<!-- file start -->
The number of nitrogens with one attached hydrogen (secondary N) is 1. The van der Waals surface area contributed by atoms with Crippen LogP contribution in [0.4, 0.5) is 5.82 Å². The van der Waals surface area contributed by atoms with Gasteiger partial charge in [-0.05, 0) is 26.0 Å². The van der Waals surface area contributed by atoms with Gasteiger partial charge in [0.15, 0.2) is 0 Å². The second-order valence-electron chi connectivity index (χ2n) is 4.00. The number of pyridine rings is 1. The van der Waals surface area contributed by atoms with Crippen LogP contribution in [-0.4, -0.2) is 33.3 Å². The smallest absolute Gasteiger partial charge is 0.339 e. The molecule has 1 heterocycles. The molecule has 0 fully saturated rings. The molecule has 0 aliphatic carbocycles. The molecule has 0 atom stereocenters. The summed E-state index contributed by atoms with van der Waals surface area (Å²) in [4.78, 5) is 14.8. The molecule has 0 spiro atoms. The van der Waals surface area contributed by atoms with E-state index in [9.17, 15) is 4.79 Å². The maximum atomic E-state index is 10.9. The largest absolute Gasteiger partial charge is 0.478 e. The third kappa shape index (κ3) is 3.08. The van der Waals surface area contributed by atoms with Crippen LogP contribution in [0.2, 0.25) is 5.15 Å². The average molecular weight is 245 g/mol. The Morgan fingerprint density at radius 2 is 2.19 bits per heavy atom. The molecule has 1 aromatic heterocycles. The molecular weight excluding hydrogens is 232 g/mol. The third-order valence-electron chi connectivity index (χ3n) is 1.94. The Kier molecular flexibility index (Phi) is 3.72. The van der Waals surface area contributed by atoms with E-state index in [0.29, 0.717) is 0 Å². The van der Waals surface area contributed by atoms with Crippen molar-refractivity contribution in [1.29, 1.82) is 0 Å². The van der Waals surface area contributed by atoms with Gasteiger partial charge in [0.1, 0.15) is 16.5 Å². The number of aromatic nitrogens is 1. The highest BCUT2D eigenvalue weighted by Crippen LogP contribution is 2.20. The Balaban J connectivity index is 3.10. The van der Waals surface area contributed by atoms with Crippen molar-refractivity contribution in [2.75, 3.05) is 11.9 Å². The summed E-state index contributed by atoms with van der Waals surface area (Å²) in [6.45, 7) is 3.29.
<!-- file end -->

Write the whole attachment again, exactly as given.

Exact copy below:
The number of nitrogens with one attached hydrogen (secondary N) is 1. The van der Waals surface area contributed by atoms with Crippen LogP contribution in [0.4, 0.5) is 5.82 Å². The van der Waals surface area contributed by atoms with Gasteiger partial charge in [-0.05, 0) is 26.0 Å². The van der Waals surface area contributed by atoms with Gasteiger partial charge in [0.15, 0.2) is 0 Å². The second-order valence-electron chi connectivity index (χ2n) is 4.00. The number of pyridine rings is 1. The van der Waals surface area contributed by atoms with Crippen LogP contribution in [-0.4, -0.2) is 33.3 Å². The smallest absolute Gasteiger partial charge is 0.339 e. The molecule has 1 heterocycles. The molecule has 0 fully saturated rings. The molecule has 0 aliphatic carbocycles. The molecule has 0 atom stereocenters. The summed E-state index contributed by atoms with van der Waals surface area (Å²) in [4.78, 5) is 14.8. The molecule has 0 spiro atoms. The van der Waals surface area contributed by atoms with E-state index in [9.17, 15) is 4.79 Å². The maximum atomic E-state index is 10.9. The largest absolute Gasteiger partial charge is 0.478 e. The third kappa shape index (κ3) is 3.08. The van der Waals surface area contributed by atoms with Crippen LogP contribution in [0.2, 0.25) is 5.15 Å². The average molecular weight is 245 g/mol. The Morgan fingerprint density at radius 2 is 2.19 bits per heavy atom. The molecule has 1 aromatic heterocycles. The molecular weight excluding hydrogens is 232 g/mol. The third-order valence-electron chi connectivity index (χ3n) is 1.94. The Kier molecular flexibility index (Phi) is 3.72. The van der Waals surface area contributed by atoms with E-state index in [0.29, 0.717) is 0 Å². The van der Waals surface area contributed by atoms with Crippen molar-refractivity contribution in [1.29, 1.82) is 0 Å². The van der Waals surface area contributed by atoms with Gasteiger partial charge in [0.1, 0.15) is 16.5 Å². The number of aromatic nitrogens is 1. The highest BCUT2D eigenvalue weighted by Crippen LogP contribution is 2.20. The Balaban J connectivity index is 3.10. The van der Waals surface area contributed by atoms with Crippen molar-refractivity contribution in [2.75, 3.05) is 11.9 Å². The summed E-state index contributed by atoms with van der Waals surface area (Å²) in [6.45, 7) is 3.29.